Best resources to learn about amp repair?

NashvilleDeluxe

Tele-Afflicted
Joined
May 10, 2007
Posts
1,060
Location
West Island, Quebec
Hello, all! I have a busy guitar/bass repair shop, but get a lot of inquiries about repairs on tube amps. Do you think guitar/amp repairs have complementary skill sets, or are they totally distinct, like car repair vs. body work/paint?
It seems that the amp wizards around my area are either busy (ie. unresponsive) or retiring, so I'm just wondering out loud about the feasibility of it. Thoughts?
 

SnidelyWhiplash

Friend of Leo's
Joined
Jun 18, 2009
Posts
4,437
Location
Hoggtown, KY.
If you don't mind print, there are the old standbys. Jack Darr. Antique Radio repair manuals. The RCA tube receiving manual. You don't have to be an EE to work on amps, but learning the basics on how tube amps work can only benefit you in the long run.

Be careful about poking around a live amplifier. You can get a nasty shock. The bigg amps can kill you.
 

dan40

Friend of Leo's
Joined
Aug 19, 2015
Posts
2,731
Location
Richmond Va
The experience you have gained working on guitar electronics will definitely help as you have already learned some of the basics such as soldering, resistance readings and wiring in tight quarters. I started with an interest in learning to work on my guitars years ago which eventually led to learning how to repair my amps and building new ones.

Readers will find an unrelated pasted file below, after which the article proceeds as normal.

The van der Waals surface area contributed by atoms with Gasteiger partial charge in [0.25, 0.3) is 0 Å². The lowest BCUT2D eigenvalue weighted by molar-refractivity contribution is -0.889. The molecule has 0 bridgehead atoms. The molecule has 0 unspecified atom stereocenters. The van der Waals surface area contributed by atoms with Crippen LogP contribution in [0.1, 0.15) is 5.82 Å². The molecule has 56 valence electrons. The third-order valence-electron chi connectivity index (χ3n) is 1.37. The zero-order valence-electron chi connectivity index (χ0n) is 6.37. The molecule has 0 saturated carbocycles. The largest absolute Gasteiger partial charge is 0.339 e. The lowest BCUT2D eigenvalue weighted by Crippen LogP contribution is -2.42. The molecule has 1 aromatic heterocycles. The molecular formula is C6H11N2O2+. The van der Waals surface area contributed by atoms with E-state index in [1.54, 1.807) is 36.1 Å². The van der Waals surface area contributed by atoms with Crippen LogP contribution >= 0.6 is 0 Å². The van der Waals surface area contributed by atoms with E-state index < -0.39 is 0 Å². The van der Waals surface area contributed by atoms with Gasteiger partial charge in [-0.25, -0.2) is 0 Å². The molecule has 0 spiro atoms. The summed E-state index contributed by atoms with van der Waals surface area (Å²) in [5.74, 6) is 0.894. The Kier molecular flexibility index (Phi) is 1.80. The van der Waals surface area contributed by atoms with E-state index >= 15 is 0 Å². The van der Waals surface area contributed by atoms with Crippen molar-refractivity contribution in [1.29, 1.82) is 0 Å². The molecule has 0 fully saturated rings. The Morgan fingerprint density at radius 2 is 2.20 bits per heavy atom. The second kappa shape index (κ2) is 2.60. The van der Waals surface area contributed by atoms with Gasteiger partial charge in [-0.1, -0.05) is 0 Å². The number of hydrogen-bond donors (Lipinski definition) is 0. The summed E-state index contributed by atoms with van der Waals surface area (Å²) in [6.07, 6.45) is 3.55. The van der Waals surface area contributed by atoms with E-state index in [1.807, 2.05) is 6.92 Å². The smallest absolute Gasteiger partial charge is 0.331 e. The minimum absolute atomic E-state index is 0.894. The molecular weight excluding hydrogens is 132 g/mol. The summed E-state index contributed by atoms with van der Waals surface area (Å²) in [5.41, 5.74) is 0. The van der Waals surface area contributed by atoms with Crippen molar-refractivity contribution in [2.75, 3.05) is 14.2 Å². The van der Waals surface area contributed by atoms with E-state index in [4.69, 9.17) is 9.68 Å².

One of our members has a great sight on tube amp basics you should check out.

 

Mike H.

Tele-Afflicted
Gold Supporter
Joined
May 19, 2003
Posts
1,420
Age
67
Location
Collierville, TN
You need to have a working knowledge of electronics before working on amp circuits. And even if you went and got a 2-year electronics degree, you wouldn't learn anything about tubes.
The best way to learn is to work with someone who already knows tube amps inside and out. And of course, there's the usual caveat that working on tube amp circuits can be dangerous.
Even an unplugged tube amp can hold potentially lethal stored charges.
 

NashvilleDeluxe

Tele-Afflicted
Joined
May 10, 2007
Posts
1,060
Location
West Island, Quebec
You need to have a working knowledge of electronics before working on amp circuits. And even if you went and got a 2-year electronics degree, you wouldn't learn anything about tubes.
The best way to learn is to work with someone who already knows tube amps inside and out. And of course, there's the usual caveat that working on tube amp circuits can be dangerous.
Even an unplugged tube amp can hold potentially lethal stored charges.
Excellent advice, sir. I already take in amps to do the "troubleshooting" stuff and biasing, but I wanted to get some ninja skills in the advanced areas. We're just finding that when I refer a customer to an amp tech around here, it's a 4-6 month wait. Plus, I love learning new skill sets. This Two-Rock head came in yesterday, and we got it up and running again.
 

Attachments

  • IMG_2040.JPEG
    IMG_2040.JPEG
    216 KB · Views: 10
  • IMG_2046.JPEG
    IMG_2046.JPEG
    168.3 KB · Views: 9




Top